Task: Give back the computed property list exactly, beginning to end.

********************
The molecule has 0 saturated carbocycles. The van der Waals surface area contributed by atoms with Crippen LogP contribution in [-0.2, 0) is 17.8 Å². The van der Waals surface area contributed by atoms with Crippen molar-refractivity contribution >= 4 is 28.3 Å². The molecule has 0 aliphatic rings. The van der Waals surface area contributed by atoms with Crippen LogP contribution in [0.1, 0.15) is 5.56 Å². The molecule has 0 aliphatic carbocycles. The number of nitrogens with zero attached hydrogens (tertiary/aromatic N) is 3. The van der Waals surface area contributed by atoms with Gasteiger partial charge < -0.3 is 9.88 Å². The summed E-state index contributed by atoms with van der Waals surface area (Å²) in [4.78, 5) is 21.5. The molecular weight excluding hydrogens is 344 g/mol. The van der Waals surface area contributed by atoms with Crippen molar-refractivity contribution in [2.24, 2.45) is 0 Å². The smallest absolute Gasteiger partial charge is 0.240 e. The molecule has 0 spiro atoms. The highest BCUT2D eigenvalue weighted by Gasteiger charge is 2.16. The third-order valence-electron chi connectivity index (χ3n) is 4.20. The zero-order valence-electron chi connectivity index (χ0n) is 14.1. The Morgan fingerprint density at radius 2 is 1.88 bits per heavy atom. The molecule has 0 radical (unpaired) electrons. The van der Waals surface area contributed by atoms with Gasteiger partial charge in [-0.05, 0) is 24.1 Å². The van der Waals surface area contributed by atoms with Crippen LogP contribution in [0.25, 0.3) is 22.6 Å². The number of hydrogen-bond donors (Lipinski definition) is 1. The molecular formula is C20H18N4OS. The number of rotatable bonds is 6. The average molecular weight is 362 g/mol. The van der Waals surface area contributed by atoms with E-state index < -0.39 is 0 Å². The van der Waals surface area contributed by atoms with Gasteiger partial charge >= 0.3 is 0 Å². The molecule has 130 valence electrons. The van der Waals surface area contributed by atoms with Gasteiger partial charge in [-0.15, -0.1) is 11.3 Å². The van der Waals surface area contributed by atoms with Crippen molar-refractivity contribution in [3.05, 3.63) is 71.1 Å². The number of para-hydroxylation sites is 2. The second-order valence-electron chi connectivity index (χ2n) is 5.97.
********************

The molecule has 0 saturated carbocycles. The van der Waals surface area contributed by atoms with Crippen LogP contribution in [-0.2, 0) is 17.8 Å². The van der Waals surface area contributed by atoms with Crippen molar-refractivity contribution >= 4 is 28.3 Å². The molecule has 0 aliphatic rings. The van der Waals surface area contributed by atoms with Crippen LogP contribution in [0.1, 0.15) is 5.56 Å². The molecule has 0 aliphatic carbocycles. The number of nitrogens with zero attached hydrogens (tertiary/aromatic N) is 3. The van der Waals surface area contributed by atoms with Gasteiger partial charge < -0.3 is 9.88 Å². The summed E-state index contributed by atoms with van der Waals surface area (Å²) in [4.78, 5) is 21.5. The molecular weight excluding hydrogens is 344 g/mol. The van der Waals surface area contributed by atoms with Crippen molar-refractivity contribution in [2.24, 2.45) is 0 Å². The smallest absolute Gasteiger partial charge is 0.240 e. The molecule has 0 spiro atoms. The highest BCUT2D eigenvalue weighted by Gasteiger charge is 2.16. The third-order valence-electron chi connectivity index (χ3n) is 4.20. The zero-order valence-electron chi connectivity index (χ0n) is 14.1. The Morgan fingerprint density at radius 2 is 1.88 bits per heavy atom. The molecule has 0 radical (unpaired) electrons. The van der Waals surface area contributed by atoms with Gasteiger partial charge in [-0.05, 0) is 24.1 Å². The van der Waals surface area contributed by atoms with Crippen LogP contribution in [0.25, 0.3) is 22.6 Å². The number of hydrogen-bond donors (Lipinski definition) is 1. The molecular formula is C20H18N4OS. The number of rotatable bonds is 6. The average molecular weight is 362 g/mol. The van der Waals surface area contributed by atoms with E-state index < -0.39 is 0 Å². The van der Waals surface area contributed by atoms with Gasteiger partial charge >= 0.3 is 0 Å². The molecule has 130 valence electrons. The van der Waals surface area contributed by atoms with Gasteiger partial charge in [-0.15, -0.1) is 11.3 Å². The van der Waals surface area contributed by atoms with Crippen molar-refractivity contribution in [3.05, 3.63) is 71.1 Å². The number of para-hydroxylation sites is 2. The second-order valence-electron chi connectivity index (χ2n) is 5.97.